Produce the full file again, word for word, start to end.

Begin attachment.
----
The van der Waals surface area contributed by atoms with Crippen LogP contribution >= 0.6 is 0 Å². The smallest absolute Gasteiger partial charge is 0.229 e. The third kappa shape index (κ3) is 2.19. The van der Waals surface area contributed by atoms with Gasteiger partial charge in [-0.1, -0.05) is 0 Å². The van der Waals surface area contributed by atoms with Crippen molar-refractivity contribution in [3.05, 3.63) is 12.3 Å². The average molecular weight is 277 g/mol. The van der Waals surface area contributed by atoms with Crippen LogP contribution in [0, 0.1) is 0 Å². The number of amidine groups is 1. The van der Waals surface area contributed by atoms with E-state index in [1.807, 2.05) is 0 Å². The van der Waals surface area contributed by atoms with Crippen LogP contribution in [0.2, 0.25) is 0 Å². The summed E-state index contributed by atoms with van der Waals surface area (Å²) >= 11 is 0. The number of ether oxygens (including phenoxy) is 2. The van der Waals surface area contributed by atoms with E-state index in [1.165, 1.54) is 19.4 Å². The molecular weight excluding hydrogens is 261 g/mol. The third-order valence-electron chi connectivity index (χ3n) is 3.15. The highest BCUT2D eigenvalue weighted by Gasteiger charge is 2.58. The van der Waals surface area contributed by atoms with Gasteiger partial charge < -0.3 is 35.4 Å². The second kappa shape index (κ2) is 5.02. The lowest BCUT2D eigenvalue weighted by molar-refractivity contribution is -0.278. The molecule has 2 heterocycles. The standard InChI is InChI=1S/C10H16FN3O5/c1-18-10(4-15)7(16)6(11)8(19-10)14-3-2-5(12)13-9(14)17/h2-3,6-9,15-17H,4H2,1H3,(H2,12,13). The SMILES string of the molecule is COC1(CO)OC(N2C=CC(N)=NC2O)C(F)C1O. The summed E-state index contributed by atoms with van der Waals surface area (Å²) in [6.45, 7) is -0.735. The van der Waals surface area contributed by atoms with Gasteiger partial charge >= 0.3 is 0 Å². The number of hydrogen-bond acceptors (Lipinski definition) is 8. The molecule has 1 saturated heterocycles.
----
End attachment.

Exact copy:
The van der Waals surface area contributed by atoms with Crippen LogP contribution >= 0.6 is 0 Å². The smallest absolute Gasteiger partial charge is 0.229 e. The third kappa shape index (κ3) is 2.19. The van der Waals surface area contributed by atoms with Gasteiger partial charge in [-0.1, -0.05) is 0 Å². The van der Waals surface area contributed by atoms with Crippen molar-refractivity contribution in [3.05, 3.63) is 12.3 Å². The average molecular weight is 277 g/mol. The van der Waals surface area contributed by atoms with Crippen LogP contribution in [0, 0.1) is 0 Å². The number of amidine groups is 1. The van der Waals surface area contributed by atoms with E-state index in [1.807, 2.05) is 0 Å². The van der Waals surface area contributed by atoms with Crippen LogP contribution in [0.2, 0.25) is 0 Å². The summed E-state index contributed by atoms with van der Waals surface area (Å²) >= 11 is 0. The number of ether oxygens (including phenoxy) is 2. The van der Waals surface area contributed by atoms with E-state index in [1.165, 1.54) is 19.4 Å². The molecular weight excluding hydrogens is 261 g/mol. The third-order valence-electron chi connectivity index (χ3n) is 3.15. The highest BCUT2D eigenvalue weighted by Gasteiger charge is 2.58. The van der Waals surface area contributed by atoms with Gasteiger partial charge < -0.3 is 35.4 Å². The second kappa shape index (κ2) is 5.02. The lowest BCUT2D eigenvalue weighted by molar-refractivity contribution is -0.278. The molecule has 2 heterocycles. The standard InChI is InChI=1S/C10H16FN3O5/c1-18-10(4-15)7(16)6(11)8(19-10)14-3-2-5(12)13-9(14)17/h2-3,6-9,15-17H,4H2,1H3,(H2,12,13). The SMILES string of the molecule is COC1(CO)OC(N2C=CC(N)=NC2O)C(F)C1O. The summed E-state index contributed by atoms with van der Waals surface area (Å²) in [6.45, 7) is -0.735. The van der Waals surface area contributed by atoms with Gasteiger partial charge >= 0.3 is 0 Å². The number of hydrogen-bond acceptors (Lipinski definition) is 8. The molecule has 1 saturated heterocycles.